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My Mum’s story shows why we should change the law on assisted dying

A guest post by Beth Hale based on her message to MPs ahead of the Assisted Dying Bill debate on Friday

Dear MPs

Dr Anne McPherson wanted the option of assisted dying
Dr Ann McPherson wanted the option of assisted dying

As you will be aware, Rob Marris MP is putting a bill before Parliament on Friday 11th September which proposes a legal framework within which terminally ill people could choose an assisted death. I am writing to ask you to vote in favour of the bill in order to avoid anyone having to go through what my mum and our family suffered five years ago. I know that our experience is not unique and that is why this bill is so vital.

My mum, the GP Dr Ann McPherson, died in incredible discomfort in the summer of 2011. She was diagnosed with pancreatic cancer in 2007. Even before then she had been a vocal supporter of assisted dying. Following her diagnosis, this support became an active campaign which culminated in her founding a campaign group – Healthcare Professionals for Assisted Dying. My siblings and I had mixed feelings about her becoming so prominent in the assisted dying debate, and even wondered at times why she wanted to invest so much of her limited time and energy in the campaign. Having watched her die, as she had watched numerous patients die over her years as a GP, I have no doubt about the importance of her campaign and I am absolutely convinced that a change in the law is necessary.

As my sister put it in an article for the British Medical Journal after mum’s death:

“For at least three years after her diagnosis, mum’s life with cancer was worth living. She put up with many “new normals”, as she called them, such as taking regular morphine to control pain, having to have an afternoon nap, smelling at times toxic, having a chest drain which she drained daily herself, and eating only baby food. She put up with these and was always grateful for the medical support and intervention which made her life possible, to continue with her work, to spend time with her growing family and her friends, to enjoy the days she knew were so precious.”

However, by May 2011 mum had quite simply had enough. She was no longer able to eat any solids. Her chest drain was not working effectively. She felt nauseous and anxious. She had prepared her family for this moment, but it did not make it any easier to accept. I did not want her to die. I was eight months pregnant with my first child and I couldn’t imagine getting through this important time in my life without my mum. I would have liked nothing better than to be able to introduce my baby to his maternal grandmother. However, I also knew that it was nothing short of cruel to ask mum to continue a life which had become intolerable. We all said what we thought were our final words and a morphine drip was set up for mum to try and relieve the pain and discomfort. She hoped to simply drift away that night.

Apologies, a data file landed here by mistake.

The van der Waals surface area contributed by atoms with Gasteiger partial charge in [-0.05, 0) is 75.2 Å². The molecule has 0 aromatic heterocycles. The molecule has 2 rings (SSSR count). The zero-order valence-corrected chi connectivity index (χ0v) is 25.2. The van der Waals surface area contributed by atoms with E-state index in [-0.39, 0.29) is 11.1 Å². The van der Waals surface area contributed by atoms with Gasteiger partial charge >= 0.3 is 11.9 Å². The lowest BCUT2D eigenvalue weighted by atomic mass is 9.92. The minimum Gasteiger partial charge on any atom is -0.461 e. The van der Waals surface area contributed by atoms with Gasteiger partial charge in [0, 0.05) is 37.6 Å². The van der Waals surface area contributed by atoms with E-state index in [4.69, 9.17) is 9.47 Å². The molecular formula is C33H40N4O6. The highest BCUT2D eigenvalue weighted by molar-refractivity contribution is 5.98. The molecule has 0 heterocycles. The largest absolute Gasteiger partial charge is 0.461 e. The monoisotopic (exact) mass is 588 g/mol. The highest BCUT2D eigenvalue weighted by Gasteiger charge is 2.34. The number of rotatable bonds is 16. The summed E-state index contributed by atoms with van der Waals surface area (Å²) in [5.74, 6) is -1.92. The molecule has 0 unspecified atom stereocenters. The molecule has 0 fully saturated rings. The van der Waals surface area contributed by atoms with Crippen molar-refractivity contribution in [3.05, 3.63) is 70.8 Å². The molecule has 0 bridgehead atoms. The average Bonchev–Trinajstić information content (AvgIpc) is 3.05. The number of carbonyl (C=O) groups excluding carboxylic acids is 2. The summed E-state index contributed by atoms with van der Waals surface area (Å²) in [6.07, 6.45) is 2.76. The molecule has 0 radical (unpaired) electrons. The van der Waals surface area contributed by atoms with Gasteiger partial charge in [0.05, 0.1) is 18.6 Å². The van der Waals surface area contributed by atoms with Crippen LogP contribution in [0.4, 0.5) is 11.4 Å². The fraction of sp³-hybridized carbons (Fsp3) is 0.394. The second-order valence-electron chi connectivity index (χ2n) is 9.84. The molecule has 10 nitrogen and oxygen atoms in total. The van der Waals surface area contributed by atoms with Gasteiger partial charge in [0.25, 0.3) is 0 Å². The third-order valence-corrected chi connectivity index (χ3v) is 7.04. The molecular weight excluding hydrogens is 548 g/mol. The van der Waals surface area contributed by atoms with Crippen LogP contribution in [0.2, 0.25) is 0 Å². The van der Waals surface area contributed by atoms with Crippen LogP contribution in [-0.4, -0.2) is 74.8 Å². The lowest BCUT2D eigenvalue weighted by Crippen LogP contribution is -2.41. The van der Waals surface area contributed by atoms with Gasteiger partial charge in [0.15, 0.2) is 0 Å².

However, despite many years of making it perfectly clear that she would not want to suffer a prolonged and painful death, mum spent the next few weeks in pain, discomfort and misery. Two years of regular morphine had made her tolerant to the medication and it could no longer provide the relief she craved. She began to resent life. She no longer wanted to see friends and family – she simply wanted to die. These weeks were awful for all of us. There was no dignity in her death – it was exactly what she had hoped to avoid. By the closing stages of her life she was just about able to recognise her family. She could nod and shake her head to tell us her wishes but that was the extent of her participation in daily life. Even when heavily sedated she was not comfortable. She was often agitated but not able to express why. One morning my dad found her collapsed on the floor trying to get somewhere but unable to tell us where. She was not my mum. She received incredible care from doctors and nurses alike but while palliative care is fantastic it is sometimes insufficient.

It is clear that the majority of the public support a change in the law. This is not about getting rid of the disabled or depressed or forcing anyone to kill themselves for the convenience of others – it is about providing choices to the terminally ill. This goes without saying and has never been disputed by the campaigners like my mother. We should not let these issues cloud the debate. It is perfectly simple: it is too late for my brilliant mum, but there must be a change in the law to allow terminally ill but mentally competent people the right to a more dignified death than she was allowed. Without that change, many more families will have to suffer what we suffered. We cannot allow that to happen.

I urge you to support the bill on Friday.